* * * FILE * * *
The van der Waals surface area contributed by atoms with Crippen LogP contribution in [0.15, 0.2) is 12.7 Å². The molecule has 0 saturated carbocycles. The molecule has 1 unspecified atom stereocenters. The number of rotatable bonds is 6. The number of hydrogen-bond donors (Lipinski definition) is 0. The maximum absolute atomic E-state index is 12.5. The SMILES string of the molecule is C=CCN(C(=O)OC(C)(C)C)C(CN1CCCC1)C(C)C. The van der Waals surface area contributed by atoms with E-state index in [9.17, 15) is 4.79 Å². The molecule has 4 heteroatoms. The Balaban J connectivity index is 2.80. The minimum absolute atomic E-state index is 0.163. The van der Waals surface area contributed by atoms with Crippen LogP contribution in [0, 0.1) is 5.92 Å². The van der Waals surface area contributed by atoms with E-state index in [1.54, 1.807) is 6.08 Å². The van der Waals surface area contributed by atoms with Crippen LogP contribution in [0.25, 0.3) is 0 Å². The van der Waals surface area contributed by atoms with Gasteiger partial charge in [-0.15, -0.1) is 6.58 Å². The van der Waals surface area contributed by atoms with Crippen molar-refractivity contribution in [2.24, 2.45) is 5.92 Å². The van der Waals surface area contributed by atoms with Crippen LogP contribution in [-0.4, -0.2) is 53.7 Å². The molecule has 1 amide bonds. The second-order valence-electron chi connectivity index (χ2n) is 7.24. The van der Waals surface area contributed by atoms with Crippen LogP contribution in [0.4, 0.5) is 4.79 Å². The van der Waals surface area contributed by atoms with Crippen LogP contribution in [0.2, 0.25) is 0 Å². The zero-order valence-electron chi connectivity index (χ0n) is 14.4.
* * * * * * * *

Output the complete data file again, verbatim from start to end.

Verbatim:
The van der Waals surface area contributed by atoms with Crippen LogP contribution in [0.15, 0.2) is 12.7 Å². The molecule has 0 saturated carbocycles. The molecule has 1 unspecified atom stereocenters. The number of rotatable bonds is 6. The number of hydrogen-bond donors (Lipinski definition) is 0. The maximum absolute atomic E-state index is 12.5. The SMILES string of the molecule is C=CCN(C(=O)OC(C)(C)C)C(CN1CCCC1)C(C)C. The van der Waals surface area contributed by atoms with E-state index in [9.17, 15) is 4.79 Å². The molecule has 4 heteroatoms. The Balaban J connectivity index is 2.80. The minimum absolute atomic E-state index is 0.163. The van der Waals surface area contributed by atoms with Crippen LogP contribution in [0, 0.1) is 5.92 Å². The van der Waals surface area contributed by atoms with E-state index in [1.54, 1.807) is 6.08 Å². The van der Waals surface area contributed by atoms with Crippen LogP contribution in [0.25, 0.3) is 0 Å². The van der Waals surface area contributed by atoms with Gasteiger partial charge in [-0.15, -0.1) is 6.58 Å². The van der Waals surface area contributed by atoms with Crippen molar-refractivity contribution in [2.24, 2.45) is 5.92 Å². The van der Waals surface area contributed by atoms with Crippen LogP contribution in [-0.4, -0.2) is 53.7 Å². The molecule has 1 amide bonds. The second-order valence-electron chi connectivity index (χ2n) is 7.24. The van der Waals surface area contributed by atoms with Crippen LogP contribution in [0.4, 0.5) is 4.79 Å². The van der Waals surface area contributed by atoms with Crippen LogP contribution in [0.2, 0.25) is 0 Å². The zero-order valence-electron chi connectivity index (χ0n) is 14.4.